Our partners at Simply Law Jobs recently interviewed Stephan Werthauer, a Senior Consultant/Trainee Solicitor at D2 Legal Technology, a global legal data consulting firm.
They caught up with Stephan to find out insights on working within the legal technology industry, what he does on an average day, and his advice for those wanting to take a similar career path.
It’s probably fair to say that my legal career has taken a slightly more winding path than for others. I wanted a career which would be intellectually rigorous and frequently provide new challenges and opportunities for me to appease my curiosity.
Originally, whilst doing A-Levels and during my first year of university, I was thinking about becoming a human rights barrister. However, upon completing a couple of mini-pupillages, I became less sure about this career path. I found myself being progressively more interested in finance and banking as I progressed through university, culminating in an internship in a bank.
While that position was certainly interesting, it wasn’t quite right for me, but I loved the dynamic environment, which led me to consider combining both interests: legal work within the banking and finance sector.
I was able to leverage the contacts I had made during the internship to get a six-month intern position in the M&A and Derivatives teams in New York, with the French-American Chamber of Commerce supporting my visa application.
Following this, I secured a paralegal job in the firm’s Derivatives team in the London office during which I was able to self-fund my LPC. It was after this that I successfully applied for a position at D2 Legal Technology (D2LT) as a junior consultant.
As an award-winning legal data consulting firm within the fintech and legaltech sector, I was particularly excited to have this opportunity with D2LT.
I’ve been lucky to work on a number of varied projects, ranging from remediation projects in North Carolina, to internal research projects and assisting with high-profile client critical market events. For example, D2LT has recently completed a client’s Brexit transition project, where I was the project lead.
This was a really significant project which spanned almost three years and involved supporting the establishment of a new European subsidiary of this Tier 1 bank; ensuring it was operationally functional by the end of the Brexit transition period; negotiating new trading agreements on behalf of the bank with its clients; and managing the transition of all the client’s trade portfolio to the new European entity.
Over the course of these three years – as the project progressed and based on my developing relations with the client and comfort with the subject matter – I was given increasing responsibility, supported by continuous oversight from D2LT’s managing directors. This was a major initiative.
We were regularly interacting with the bank’s senior stakeholders; Heads of Business; Regulators and Managing Directors, and ensuring that this transition was a smooth and successful one was critical.
Unsurprisingly, picking up and moving the entirety of a bank during a period of unprecedented political uncertainty, whilst also dealing with Covid was not without its challenges. Hence, this feels like such a highlight to me.
I think the most significant challenge for me has been figuring out how I could become qualified as a solicitor. As I said at the outset, I didn’t take the traditional route of university, to LPC paid for by a law firm, to a training contract. I think my uncertainty about what I wanted to do for a career prevented this from happening, so I had to consciously save to self-fund the LPC.
Fortunately, I received a fantastic offer from D2LT to be a Legal Technology Consultant and started working on challenging, fast paced and interesting projects, which as I mentioned before, was really the original reason I got into law.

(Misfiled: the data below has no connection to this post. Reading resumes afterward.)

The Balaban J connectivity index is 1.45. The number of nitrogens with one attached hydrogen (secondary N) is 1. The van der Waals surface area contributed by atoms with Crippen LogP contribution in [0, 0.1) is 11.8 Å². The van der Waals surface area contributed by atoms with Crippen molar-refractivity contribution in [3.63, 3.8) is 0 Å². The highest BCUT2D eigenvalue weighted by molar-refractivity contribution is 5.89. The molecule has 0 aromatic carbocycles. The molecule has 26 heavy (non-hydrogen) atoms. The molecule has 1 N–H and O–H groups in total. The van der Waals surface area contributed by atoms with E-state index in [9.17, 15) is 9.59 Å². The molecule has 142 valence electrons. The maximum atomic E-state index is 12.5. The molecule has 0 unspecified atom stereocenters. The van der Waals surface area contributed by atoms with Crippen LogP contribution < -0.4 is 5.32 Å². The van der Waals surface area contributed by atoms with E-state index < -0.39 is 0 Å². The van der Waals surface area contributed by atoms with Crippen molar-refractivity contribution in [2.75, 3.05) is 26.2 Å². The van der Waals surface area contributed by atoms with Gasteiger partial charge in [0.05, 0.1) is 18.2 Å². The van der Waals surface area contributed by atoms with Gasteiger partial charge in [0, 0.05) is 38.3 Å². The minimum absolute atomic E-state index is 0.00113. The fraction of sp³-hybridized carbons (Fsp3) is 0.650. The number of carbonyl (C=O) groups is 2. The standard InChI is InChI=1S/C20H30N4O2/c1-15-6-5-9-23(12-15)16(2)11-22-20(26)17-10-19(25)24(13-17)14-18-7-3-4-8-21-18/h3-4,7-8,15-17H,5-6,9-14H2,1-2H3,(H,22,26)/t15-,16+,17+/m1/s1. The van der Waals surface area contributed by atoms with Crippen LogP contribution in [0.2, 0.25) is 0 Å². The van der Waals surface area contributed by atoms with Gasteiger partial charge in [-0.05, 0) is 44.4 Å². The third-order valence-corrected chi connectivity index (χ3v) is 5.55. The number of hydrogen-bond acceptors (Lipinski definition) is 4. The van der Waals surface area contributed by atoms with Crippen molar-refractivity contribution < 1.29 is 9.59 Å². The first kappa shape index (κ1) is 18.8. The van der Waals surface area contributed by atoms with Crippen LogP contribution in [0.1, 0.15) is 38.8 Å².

After a year at D2LT, I started to worry that without being a qualified solicitor, I might be limited in opportunity, where although I would be hugely fortunate to work on really interesting projects and innovations – and grow specialist knowledge in Law, Finance and Tech.
I wouldn’t necessarily be able to demonstrate that knowledge externally, particularly to D2LT’s clients to show why I could act as a trusted advisor on more senior elements of a project. As part of D2LT’s strategic growth plan and working together with senior management, we registered with the SRA to be an authorised training firm and I became one of D2LT’s first Trainee intake.
I’m very fortunate and my workdays are enormously varied, dependent on the projects I am working on; what part of the project lifecycle we’re at and how I am engaged on the projects. Given the nature of the work D2LT undertakes for our clients, different projects are seldom the same, so there is also an element of continuous learning.
Currently, I am deployed on a large-scale remediation project for my primary client; a technology innovation programme for my secondary client – both tier 1 multinational banks; and some exciting internal research projects.
As of now, these projects include: developing an ESG product offering; work on Smart Contracts and building out a partnership with a LegalTech vendor. Also, I have been able to sign up to a pro-bono programme through one of my clients so I dedicate a small amount of my time to that each week, which I feel is really important to do.
7:15am – I scroll through BBC News and The FT to see what’s happened overnight. If there is any big financial markets-related news, I’ll speed up the rest of my morning routine so I can be available earlier for my colleagues.
7:30am – I’ll flick through my emails on my phone to see if anything urgent has come in overnight which I have to take action quickly. If there is, I’ll message that person on MS Teams to let them know that I will look at their message as soon as I get to my desk. I’ll also make sure to check both my firm and my client calendars so I know what the day looks like.
7:45am – I jump in the shower and think through the day’s meeting schedule. I also grab breakfast.
7:59am – I set off on my commute
8:00am – I arrive at my desk. I had quite a nice commute pre-Covid but it’s even better now. At my desk I start replying to my emails. Where the email in question requires me to do work I haven’t yet done, I’ll flag it and put it on my ‘to do’ list.
8:30am – 11am One of the clients that I am currently staffed on has their headquarters in the APAC region, so given the time zone differences, the mornings are frequently busy with Zoom and Teams video calls. During these calls I try to be as proactive as possible and ensure that I take all my action points and add them into my to do list.